Drug Prices, Opioid Abuse, Google Lens, More: Saturday Buzz, October 27, 2018


Columbus Dispatch: Drug Price Look Up. “Drug prices are difficult to determine for patients. Drug wholesalers, distributors, healthcare providers, pharmacy benefit managers and pharmacists keep prices hidden from the public. But now, that changes. The Dispatch has analyzed federal drug pricing data, combined with codes attached to each type of drug distributed in the United States, to give the public a better understanding of what their drugs should cost. The public can use this tool to look up what their pills should cost and compare the numbers with what they are charged at the pharmacy counter or through the mail.”

WSAW: USDA releases new interactive tool to track opioid crisis. “This week, the United States Department of Agriculture (USDA) launched a new tool that helps put the crisis in perspective at a county level. The tool was designed to help community leaders develop solutions for the opioid crisis, but it also provides an insightful context to understand the epidemic. The online tool overlays drug and opioid overdose death rates with socio-economic demographics by county across the nation. The data provided covers 2012 through 2016.”


CNET: Google Lens can now ID items in image search results. “Google Lens already lets you use your phone’s camera to copy text from a sign, identify plants and animals, scan bar codes and get details on a monument or building. Now Google is bringing the feature’s ID skills to search.”

CNN: Facebook gets maximum fine over its big data scandal. It won’t even notice. “UK authorities have hit Facebook with the maximum possible fine over its Cambridge Analytica scandal. But the penalty is tiny.”

Washington Post: The Washington Post announces plans to expand technology coverage. “The Washington Post today announced plans to expand its technology coverage, adding 11 new positions for reporters, editors and videographers. The initiative will mean significant growth for The Post’s San Francisco bureau, where two technology reporters and one editor are now based. The bureau also will now house a video studio. Positions also will be added in Seattle and Washington, D.C.”

TechCrunch: Twitter beats Wall St Q3 estimates with $758M in revenue. “Twitter came in ahead of analysts’ financial estimates in its third quarter, reporting $758 million in revenue (a 29 percent year-over-year increase) and earnings per share of 21 cents. Analysts had predicted revenue of $703 million and EPS of 14 cents per share. Ad revenue was also up 29 percent, to $650 million, and Twitter says total ad engagements increased 50 percent year over year.”


GuideStar: The 3-Step Playbook to SEO Keyword Research. “By the time you finish reading this post, Google will have processed 117 million search queries worldwide. In total, that’s about 3.5 billion searches a day. All those searches mean that ranking highly on Google is one of the most effective ways to grow awareness of your nonprofit and gain supporters—especially since it’s free! If your website appears high up in Google search results, more people will click on your listing and visit your website. And the more visitors your website has, the more donations, subscriptions, and shares you’re likely to receive. But with millions of websites competing to be ranked on Google, it can be difficult to know how to get your website to the top spot.” I don’t give a rip about SEO, but I love learning about what keywords people use when they search.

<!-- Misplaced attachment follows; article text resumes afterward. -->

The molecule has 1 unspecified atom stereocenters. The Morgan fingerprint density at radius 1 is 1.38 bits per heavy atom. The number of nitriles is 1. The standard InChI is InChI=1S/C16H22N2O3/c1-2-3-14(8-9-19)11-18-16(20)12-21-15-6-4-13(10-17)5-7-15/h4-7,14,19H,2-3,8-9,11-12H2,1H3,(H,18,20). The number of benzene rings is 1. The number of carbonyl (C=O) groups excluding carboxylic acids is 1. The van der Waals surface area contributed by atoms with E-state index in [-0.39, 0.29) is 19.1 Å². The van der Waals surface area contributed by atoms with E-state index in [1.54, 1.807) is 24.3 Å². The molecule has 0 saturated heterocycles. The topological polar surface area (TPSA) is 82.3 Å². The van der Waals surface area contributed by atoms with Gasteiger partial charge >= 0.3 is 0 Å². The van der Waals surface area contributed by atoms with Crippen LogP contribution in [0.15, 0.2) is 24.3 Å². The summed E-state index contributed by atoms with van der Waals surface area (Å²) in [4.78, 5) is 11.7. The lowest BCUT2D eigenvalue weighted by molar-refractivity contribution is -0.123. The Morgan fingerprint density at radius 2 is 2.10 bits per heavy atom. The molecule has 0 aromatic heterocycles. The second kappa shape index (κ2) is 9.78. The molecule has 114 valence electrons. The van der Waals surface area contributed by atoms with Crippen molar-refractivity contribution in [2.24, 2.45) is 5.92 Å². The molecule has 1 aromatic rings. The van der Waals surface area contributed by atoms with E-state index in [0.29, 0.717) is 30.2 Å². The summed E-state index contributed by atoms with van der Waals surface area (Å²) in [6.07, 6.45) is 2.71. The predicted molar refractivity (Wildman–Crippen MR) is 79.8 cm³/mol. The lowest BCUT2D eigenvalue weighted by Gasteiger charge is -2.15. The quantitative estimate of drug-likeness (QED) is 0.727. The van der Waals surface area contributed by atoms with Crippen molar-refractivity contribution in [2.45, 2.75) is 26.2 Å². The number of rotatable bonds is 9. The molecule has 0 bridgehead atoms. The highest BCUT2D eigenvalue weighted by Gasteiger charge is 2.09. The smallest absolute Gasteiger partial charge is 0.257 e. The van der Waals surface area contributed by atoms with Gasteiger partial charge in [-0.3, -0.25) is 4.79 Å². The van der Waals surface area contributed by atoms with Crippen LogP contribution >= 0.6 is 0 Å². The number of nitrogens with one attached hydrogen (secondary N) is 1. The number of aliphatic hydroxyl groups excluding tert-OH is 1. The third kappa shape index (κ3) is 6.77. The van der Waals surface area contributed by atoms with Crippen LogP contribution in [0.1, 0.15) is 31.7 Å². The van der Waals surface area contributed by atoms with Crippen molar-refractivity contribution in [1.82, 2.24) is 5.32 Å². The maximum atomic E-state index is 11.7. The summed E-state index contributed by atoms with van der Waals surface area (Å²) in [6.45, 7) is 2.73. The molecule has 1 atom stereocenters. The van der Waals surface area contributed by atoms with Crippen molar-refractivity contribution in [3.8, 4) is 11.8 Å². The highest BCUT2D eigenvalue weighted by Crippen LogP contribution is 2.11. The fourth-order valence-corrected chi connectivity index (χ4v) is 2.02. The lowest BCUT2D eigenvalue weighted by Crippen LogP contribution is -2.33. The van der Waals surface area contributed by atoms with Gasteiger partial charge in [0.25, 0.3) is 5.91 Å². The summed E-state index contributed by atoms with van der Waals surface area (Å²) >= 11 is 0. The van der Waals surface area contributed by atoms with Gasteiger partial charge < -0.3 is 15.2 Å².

Digital Inspiration: Help Locate your own Email Message in Someone Else’s Gmail. “You’ve sent an important email to a colleague but it is lost in the deluge of emails they receive every day, buried and forgotten. They can obviously use Gmail search operators, like FROM: or SUBJECT:, to locate that email later but wouldn’t it be useful if there were a way to directly locate that one missing email in their mailbox. Well, there’s an alternate search trick and the sender can actually help the recipient find any specific email message that they have sent in the past.”


Economic Times (India): Government asks Google, Twitter, WhatsApp to check rumours, messages inciting unrest. “Government has asked Google, Twitter, WhatsApp and other social media platforms to take concrete steps to check spread of rumours and messages inciting unrest, cyber crimes and other activities that could be detrimental to the national security, officials said Thursday.”

Bloomberg: Trump Accuses Twitter of Political Bias. “President Donald Trump accused Twitter Inc. of targeting his followers for removal from the social media platform, amid complaints by conservatives that social media companies have been discriminating against right-wing voices.”


Motherboard: In Groundbreaking Decision, Feds Say Hacking DRM to Fix Your Electronics Is Legal. “The Librarian of Congress and US Copyright Office just proposed new rules that will give consumers and independent repair experts wide latitude to legally hack embedded software on their devices in order to repair or maintain them. This exemption to copyright law will apply to smartphones, tractors, cars, smart home appliances, and many other devices.” Yay!


EurekAlert: Targeted Facebook ads shown to be highly effective in the 2016 US Presidential election . “Donald Trump’s campaign is said to have spent 44 million dollars on Facebook, running 175,000 variations of political adverts during the election campaign, compared to a spend of 28 million dollars by Hillary Clinton’s campaign. Was this money well-spent?” Good morning, Internet…

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